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The Se7en Deadly Sins of API Design by Luis Weir

Juergen Kress
PaaS Partner Adoption

During Oracle Code One 2018 (formerly Java One) I was lucky enough to deliver a funny yet insightful presentation titled "The Seven Deadly Sins of API Design" focused on API design anti-patterns and how to overcome them.

The presentation was partly inspired by Daniel Bryant presentation titled 7 Deadly Sins of Microservices but really focused on API design and API-led architectures, not so much on Microservices (though the too are related so some coverage was inevitable). But my main motivation was really around the fact that we're all sinners when it comes to making mistakes. When I first started designing REST APIs (or before that SOAP/WSDL based services), I myself made so many mistakes. However the main thing is to learn from them. And not just from our own mistakes, but that of others. So my presentation is about this, shortlisting the seven most common pitfalls on API design and architectures and then using the deadly sins as a vehicle to tell a story on how to "deliver us from evil".

The 7 deadly sins, also known as capital sins, represent corrupt and/or perverse versions of love. In this case, corrupt or perverse APIs. Following a description of each deadly sin including a description of what anti-pattern I went for on each:

  1. Lust: unrestrained desire for something. In this sin I talk about why sometimes we focus so much in the implementation aspects of an API, but specially on what tools to us, and not so much on the usability of the API itself which also means getting feedback from the audience of the API to ensure the interface is fit for purpose and intuitive enough -something I refer to as API-design first.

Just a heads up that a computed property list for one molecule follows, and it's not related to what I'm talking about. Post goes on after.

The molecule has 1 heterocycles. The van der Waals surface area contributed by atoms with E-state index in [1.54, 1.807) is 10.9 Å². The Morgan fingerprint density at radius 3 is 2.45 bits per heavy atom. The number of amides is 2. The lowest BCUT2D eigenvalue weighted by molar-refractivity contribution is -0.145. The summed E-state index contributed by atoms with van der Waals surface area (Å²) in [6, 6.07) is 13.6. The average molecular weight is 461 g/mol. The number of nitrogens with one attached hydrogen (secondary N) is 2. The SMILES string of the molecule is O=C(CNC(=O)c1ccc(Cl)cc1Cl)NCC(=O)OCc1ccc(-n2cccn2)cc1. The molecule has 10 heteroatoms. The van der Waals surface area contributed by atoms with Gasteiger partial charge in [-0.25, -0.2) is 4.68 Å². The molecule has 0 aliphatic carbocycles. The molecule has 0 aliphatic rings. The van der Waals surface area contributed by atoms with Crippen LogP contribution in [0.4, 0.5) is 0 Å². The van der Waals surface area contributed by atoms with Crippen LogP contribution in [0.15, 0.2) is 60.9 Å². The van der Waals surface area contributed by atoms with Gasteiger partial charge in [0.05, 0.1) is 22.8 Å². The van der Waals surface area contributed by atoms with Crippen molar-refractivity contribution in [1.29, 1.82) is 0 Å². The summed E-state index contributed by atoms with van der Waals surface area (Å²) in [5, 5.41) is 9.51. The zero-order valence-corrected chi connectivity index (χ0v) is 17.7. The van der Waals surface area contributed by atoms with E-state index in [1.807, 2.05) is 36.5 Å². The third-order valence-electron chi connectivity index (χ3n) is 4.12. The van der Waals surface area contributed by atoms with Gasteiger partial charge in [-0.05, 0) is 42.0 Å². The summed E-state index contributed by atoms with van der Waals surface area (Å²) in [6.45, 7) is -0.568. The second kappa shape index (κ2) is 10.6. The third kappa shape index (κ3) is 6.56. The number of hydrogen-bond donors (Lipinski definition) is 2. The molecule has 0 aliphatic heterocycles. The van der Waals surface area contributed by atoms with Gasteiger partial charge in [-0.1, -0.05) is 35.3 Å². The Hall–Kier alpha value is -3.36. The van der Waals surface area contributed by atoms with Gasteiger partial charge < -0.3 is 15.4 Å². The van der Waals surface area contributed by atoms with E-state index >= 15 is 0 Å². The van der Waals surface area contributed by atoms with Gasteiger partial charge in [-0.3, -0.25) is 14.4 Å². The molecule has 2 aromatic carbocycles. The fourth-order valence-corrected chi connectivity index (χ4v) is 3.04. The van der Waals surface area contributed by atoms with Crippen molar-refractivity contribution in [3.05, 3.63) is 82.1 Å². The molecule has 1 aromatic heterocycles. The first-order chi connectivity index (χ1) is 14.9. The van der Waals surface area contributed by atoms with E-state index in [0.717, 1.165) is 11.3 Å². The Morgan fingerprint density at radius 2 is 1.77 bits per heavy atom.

2. Gluttony: the over-indulge specially by over eating. I use this sin to articulate the fact that many API implementations end-up with several layers of middleware (e.g. mainly load balancers and multiple API Gateways) before an actual service endpoint is actually reached. This is bad for many reasons (e.g. added complexity, additional costs, etc) and my conclusion is that we should not just add layers on top of layers for no strong reason. In some scenarios it might be inevitable but as rule of thumb we should question any additional layer added on top of the service. For example, I think one API Gateway should be enough and is justified, adding another one? umnn...
  3. Greed: intense and selfish desire for something. In here I talk about how many times a frontend results in poor user experience consequence of chatty APIs that require several API calls in order to construct e.g. a single UI page. Instead, I talk about how to prevent this sin by implementing different patterns such as web-hooks and/or API composition (e.g. with GraphQL). Read the complete article here.


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